Posts Tagged ‘cafes’

The bird is the latest word in animal cafes

Tuesday, February 26th, 2013

http://commons.wikimedia.org/wiki/File:Eurasian_Eagle-Owl_Maurice_van_Bruggen.JPG

Whooo would like a cup of coffee?

 

For feline fanciers who aren’t allowed to keep pets at home, Japan has no end of cat cafes. But now bird lovers of a feather can also flock together at Tokyo’s new wave of cafes that host birds of prey. According to Daily Portal, this burgeoning trend started with Café Little Zoo in Chiba. A cafe that houses not only a number of owls and hawks outside its doors, but also reptiles within. Visitors to the cafe get to hold and pet the animals under the supervision of staff. The cafe is now so busy that groups of four or more are advised to make reservations.

Tori no Iru Cafe

Tori no Iru Cafe — where the birds are

Also taking reservations due to a flurry of recent media coverage is Tori no Iru cafe near Kiba station on the Tozai line. The shop is home to a Harris Hawk, a Eurasian Eagle Owl, parakeets, parrots and other birds.  Here too, customers are allowed to pet and hold the birds — while a staff member watches like a hawk, of course.

The manager, Ms. Toriyama,  opened the establishment after keeping birds as pets herself. Although she gushes in her  Daily Portal interview that owls are quiet and easy to take care of, a British charity called the Suffolk Owl sanctuary begs to differ. The sanctuary emphasizes that birds of prey are unpredictable creatures with sharp claws that do not take well to confined spaces. Indeed, according to the BBC, high numbers of owls were abandoned in the UK last year for just this reason, after the popularity of the Harry Potter films triggered a trend for keeping the birds as pets. All the more reason, perhaps, that owl-lovers might want to visit the birds instead of trying to keep them at home.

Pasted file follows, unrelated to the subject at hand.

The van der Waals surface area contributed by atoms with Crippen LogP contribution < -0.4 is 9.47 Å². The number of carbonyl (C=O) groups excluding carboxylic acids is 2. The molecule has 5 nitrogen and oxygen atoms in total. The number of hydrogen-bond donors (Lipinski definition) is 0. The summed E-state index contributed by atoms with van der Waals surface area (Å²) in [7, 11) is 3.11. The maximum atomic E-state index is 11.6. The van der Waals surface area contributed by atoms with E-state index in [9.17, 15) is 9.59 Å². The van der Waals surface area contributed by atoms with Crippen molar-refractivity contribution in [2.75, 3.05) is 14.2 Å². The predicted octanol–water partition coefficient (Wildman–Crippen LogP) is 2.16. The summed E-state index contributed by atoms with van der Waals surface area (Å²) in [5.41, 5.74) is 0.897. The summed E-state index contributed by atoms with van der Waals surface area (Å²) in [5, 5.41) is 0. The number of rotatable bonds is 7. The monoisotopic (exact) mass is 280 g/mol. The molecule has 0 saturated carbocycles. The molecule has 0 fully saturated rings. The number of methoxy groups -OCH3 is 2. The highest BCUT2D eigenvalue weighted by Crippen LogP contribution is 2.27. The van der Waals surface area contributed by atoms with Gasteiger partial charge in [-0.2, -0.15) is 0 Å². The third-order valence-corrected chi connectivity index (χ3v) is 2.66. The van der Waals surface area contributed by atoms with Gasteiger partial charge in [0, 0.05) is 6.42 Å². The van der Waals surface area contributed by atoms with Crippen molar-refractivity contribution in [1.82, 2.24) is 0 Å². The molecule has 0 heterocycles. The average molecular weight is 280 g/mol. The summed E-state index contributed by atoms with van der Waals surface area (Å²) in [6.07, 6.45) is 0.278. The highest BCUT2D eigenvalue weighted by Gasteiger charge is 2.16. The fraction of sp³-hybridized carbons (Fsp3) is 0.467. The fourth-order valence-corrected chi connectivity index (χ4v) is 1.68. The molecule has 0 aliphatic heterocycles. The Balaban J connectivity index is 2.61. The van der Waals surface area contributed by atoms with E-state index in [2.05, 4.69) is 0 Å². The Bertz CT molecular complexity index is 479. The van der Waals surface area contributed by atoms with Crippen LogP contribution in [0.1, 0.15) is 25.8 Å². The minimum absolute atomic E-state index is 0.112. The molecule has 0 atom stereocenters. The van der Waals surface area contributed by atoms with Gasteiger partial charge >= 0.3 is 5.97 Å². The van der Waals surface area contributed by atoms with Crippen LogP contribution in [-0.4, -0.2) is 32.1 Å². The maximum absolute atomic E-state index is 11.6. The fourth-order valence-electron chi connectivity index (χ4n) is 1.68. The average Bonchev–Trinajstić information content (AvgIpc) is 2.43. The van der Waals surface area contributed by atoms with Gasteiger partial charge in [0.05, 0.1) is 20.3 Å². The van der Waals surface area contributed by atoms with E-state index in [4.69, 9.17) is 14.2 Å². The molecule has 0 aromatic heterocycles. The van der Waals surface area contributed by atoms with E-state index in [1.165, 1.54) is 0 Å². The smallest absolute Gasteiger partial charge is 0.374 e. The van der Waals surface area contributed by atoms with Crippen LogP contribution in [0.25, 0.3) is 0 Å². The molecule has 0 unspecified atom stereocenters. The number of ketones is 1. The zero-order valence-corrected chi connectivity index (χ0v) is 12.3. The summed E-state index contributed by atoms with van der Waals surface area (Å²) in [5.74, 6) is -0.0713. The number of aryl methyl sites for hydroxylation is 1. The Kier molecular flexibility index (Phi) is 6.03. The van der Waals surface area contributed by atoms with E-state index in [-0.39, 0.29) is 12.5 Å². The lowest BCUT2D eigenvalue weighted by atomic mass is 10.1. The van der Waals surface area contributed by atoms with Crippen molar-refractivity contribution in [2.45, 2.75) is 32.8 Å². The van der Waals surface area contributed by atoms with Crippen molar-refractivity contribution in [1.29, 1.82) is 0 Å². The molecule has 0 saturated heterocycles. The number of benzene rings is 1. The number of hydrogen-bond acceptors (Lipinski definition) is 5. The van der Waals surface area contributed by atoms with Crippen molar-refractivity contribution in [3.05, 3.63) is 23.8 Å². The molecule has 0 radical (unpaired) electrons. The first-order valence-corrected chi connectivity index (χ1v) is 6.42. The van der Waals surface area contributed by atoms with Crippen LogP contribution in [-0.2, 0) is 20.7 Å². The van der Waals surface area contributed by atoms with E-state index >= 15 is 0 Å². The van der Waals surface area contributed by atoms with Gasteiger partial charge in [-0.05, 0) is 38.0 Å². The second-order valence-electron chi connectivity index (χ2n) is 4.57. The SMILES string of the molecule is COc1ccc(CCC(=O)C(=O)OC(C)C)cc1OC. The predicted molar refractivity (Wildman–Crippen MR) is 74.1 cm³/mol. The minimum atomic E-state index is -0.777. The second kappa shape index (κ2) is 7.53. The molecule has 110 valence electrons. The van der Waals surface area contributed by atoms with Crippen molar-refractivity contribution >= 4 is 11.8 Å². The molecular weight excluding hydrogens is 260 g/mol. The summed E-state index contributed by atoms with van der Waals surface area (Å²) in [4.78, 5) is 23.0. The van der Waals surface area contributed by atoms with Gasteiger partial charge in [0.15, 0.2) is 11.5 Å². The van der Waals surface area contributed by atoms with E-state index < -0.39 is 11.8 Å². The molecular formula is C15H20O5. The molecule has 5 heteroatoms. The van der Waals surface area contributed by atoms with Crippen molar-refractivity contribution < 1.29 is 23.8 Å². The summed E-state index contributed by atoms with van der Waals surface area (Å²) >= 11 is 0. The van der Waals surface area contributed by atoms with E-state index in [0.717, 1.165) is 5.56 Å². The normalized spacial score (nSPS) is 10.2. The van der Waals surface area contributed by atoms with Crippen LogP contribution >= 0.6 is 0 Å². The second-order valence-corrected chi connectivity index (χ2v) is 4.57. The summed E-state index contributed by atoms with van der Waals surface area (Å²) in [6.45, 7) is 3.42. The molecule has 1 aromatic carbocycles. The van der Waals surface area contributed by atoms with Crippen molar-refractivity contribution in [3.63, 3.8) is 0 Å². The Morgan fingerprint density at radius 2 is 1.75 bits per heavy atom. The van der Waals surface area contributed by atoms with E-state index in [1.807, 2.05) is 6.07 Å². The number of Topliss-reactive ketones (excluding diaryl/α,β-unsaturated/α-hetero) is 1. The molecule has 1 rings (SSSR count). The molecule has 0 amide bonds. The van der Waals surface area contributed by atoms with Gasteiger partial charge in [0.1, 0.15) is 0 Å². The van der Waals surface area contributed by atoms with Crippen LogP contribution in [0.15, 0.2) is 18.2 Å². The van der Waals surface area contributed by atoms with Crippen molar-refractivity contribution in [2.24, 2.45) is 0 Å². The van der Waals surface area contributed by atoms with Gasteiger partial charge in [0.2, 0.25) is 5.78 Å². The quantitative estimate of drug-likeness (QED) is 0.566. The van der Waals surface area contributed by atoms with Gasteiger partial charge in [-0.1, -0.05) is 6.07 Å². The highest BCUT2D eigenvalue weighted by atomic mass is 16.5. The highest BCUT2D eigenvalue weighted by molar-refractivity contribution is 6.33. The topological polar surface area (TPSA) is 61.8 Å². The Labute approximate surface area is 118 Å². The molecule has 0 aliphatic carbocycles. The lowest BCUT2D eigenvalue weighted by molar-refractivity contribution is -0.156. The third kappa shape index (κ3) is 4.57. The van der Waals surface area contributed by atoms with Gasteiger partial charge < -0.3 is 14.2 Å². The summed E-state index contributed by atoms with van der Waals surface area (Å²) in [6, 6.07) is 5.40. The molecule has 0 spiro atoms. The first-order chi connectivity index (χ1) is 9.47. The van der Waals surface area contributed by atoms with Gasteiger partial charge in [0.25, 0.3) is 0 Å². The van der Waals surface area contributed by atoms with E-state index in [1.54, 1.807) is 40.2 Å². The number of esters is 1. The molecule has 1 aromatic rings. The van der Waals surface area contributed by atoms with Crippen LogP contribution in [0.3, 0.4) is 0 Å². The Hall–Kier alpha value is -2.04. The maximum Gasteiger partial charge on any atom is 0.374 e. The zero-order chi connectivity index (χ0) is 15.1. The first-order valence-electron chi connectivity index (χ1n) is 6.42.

Fukuro no Mise (“owl shop”) near Tsukishima station has sweaters, cards and other goods shaped like or decorated with owls, as well as items to help you raise your very own owl at home. (However, the sanctuary recommends building an aviary to keep owls — we can’t help but wonder where a Tokyoite might find the space for one.) At Fukuro no Mise, just like at the other bird cafes, owls that have been raised in captivity to be docile can be held and petted for the price of a cup of coffee. Their talons are trimmed and their beaks are filed to reduce scratching.

At the Falconer’s Café in Mitaka, falconry enthusiasts bring their own birds to compare and contrast. The concept of this cafe is rather similar to dog cafes where dogs are not held captive within the cafe but brought along by their owners. Though Japan isn’t the most litigious of societies, bringing together small children and birds of prey doesn’t strike us as the brightest of ideas for a business. Smoothed claws aside, it might take just one nasty scratch or peck to ground this trend before it really takes flight — or at least to ruffle a few feathers.

Photo courtesy of WikiCommons.

Free lunch? Coming right up

Thursday, September 30th, 2010

dashi

Dashi for the taking

Who says there’s no such thing as a free lunch?

Dashi Cafe will open in Yurakucho on Oct. 1 serving free miso soup and onigiri. What’s the catch? Nothing, as far as we can tell, except maybe a little MSG. The place is sponsored by spice manufacturer Ajinomoto, whose flagship product is the flavor enhancer (and Japanese kitchen staple) MSG. They say they are working in cooperation with agricultural and fishing associations to assure high-quality domestic ingredients. The cafe is intended  to create a relaxing environment where women can enjoy all-you-can-eat helpings of miso soup and Japanese broth (rice balls are one to a customer) and relax a bit during the work day.

Tokyo Walker reported that the purpose of Dashi Cafe is to rekindle Japanese women’s interest in cooking these traditional foods. To that end, it will be women-only during hours when nearby office workers might sneak out for a quick bowl of soup, between 10 a.m. to 3 p.m., and then open to all until from 3 until it closes at 7 p.m.